Doninpark, Vienna, Austria by LOVE Architecture
The Doninpark project is planned as a five-story residential, office and retail building. The shopping space is located on the ground floor, the first and second floor are designated for restaurants and office units, and the third floor and above house the residential apartments.
The project is characterized by two special design features. First, the shape of the building is directly derived from the relevant local zoning regulations. In essence, one could say that the city of Vienna designed the building, as the building’s appearance is a model of a kind of radical pragmatism (i.e. doing exactly what one is allowed to do). Second, due to the seemingly random window openings and projecting alcoves, the façade of the building defies efforts to grasp its scale. It is nearly impossible for the viewer to ascertain the true dimensions of the building, and one might say the building disguises its true size and expanse.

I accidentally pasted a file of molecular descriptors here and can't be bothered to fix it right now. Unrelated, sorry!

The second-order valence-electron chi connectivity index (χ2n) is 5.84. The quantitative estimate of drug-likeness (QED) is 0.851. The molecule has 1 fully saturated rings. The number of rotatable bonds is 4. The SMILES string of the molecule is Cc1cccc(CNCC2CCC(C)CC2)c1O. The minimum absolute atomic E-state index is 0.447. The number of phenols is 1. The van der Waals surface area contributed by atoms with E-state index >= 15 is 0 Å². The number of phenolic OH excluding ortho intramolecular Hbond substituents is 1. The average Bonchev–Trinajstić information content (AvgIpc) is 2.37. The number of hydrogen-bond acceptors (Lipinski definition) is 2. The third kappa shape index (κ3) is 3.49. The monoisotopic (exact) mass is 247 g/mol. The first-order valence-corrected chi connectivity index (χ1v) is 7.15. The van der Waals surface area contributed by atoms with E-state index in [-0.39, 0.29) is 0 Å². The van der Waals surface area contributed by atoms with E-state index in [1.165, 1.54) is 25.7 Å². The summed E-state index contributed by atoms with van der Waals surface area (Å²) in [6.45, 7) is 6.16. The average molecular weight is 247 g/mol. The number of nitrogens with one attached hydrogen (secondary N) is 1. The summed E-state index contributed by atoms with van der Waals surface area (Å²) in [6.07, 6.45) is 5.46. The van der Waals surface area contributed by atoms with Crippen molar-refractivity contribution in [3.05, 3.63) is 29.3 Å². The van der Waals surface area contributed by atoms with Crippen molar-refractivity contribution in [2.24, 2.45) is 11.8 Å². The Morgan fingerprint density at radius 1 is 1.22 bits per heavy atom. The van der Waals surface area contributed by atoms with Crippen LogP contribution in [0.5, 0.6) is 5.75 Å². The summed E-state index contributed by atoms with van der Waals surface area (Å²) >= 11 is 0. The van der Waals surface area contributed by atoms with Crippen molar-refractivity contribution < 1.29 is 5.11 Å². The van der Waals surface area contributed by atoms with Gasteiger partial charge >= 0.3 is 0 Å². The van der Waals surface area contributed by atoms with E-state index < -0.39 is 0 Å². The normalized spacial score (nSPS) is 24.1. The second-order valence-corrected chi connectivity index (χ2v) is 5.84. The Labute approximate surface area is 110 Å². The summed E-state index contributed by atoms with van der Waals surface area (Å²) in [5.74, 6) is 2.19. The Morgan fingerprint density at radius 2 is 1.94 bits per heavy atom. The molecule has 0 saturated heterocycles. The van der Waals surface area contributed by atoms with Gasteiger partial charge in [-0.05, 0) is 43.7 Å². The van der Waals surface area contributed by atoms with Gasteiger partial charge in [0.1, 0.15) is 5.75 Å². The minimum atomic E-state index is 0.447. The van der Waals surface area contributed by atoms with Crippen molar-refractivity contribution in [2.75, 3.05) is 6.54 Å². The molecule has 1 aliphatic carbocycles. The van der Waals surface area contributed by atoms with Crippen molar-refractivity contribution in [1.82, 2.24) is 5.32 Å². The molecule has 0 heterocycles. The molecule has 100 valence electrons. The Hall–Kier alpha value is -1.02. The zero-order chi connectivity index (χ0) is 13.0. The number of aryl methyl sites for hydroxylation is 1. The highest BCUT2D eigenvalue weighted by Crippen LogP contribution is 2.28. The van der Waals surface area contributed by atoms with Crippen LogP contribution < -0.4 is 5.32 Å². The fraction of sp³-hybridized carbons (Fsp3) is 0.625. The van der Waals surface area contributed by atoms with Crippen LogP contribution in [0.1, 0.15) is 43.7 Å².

Photography: Jasmin Schuller
Victoria & Albert Museum, London by 6a architects
The fashion gallery at the Victoria and Albert Museum reopens on 19th May 2012 following an extensive refurbishment designed by 6a architects. The gallery will house the fashion collection and temporary exhibitions for the next decade. Gallery 40, or the Octagon Court, is one of the largest and most architecturally distinctive interior spaces at the v&a. Built in 1909 by Aston Webb, the Grade I listed gallery is a vast domed space, with deep arched alcoves carved out of its perimeter. In 1962, the gallery was dramatically reconfigured with the insertion of a steel framed mezzanine, and the original mosaic floor covered over.
Through a careful process of demolition and stripping back, 6a architects has revealed the quality of Webb’s original architecture. The mosaic floor has been painstakingly restored and the original entrances to the gallery reinstated. The 1960s steel frame mezzanine is also celebrated: cut back and infilled to a pure circular geometry, it is wrapped in a new balustrade of slender white steel, and its stiletto-like columns exposed. Three new circular lighting rings are suspended from the original iron roof truss to provide both ambient and flexible exhibition lighting for temporary exhibitions and a terrazzo cylindrical lift makes the mezzanine fully accessible and completes the orbital architecture.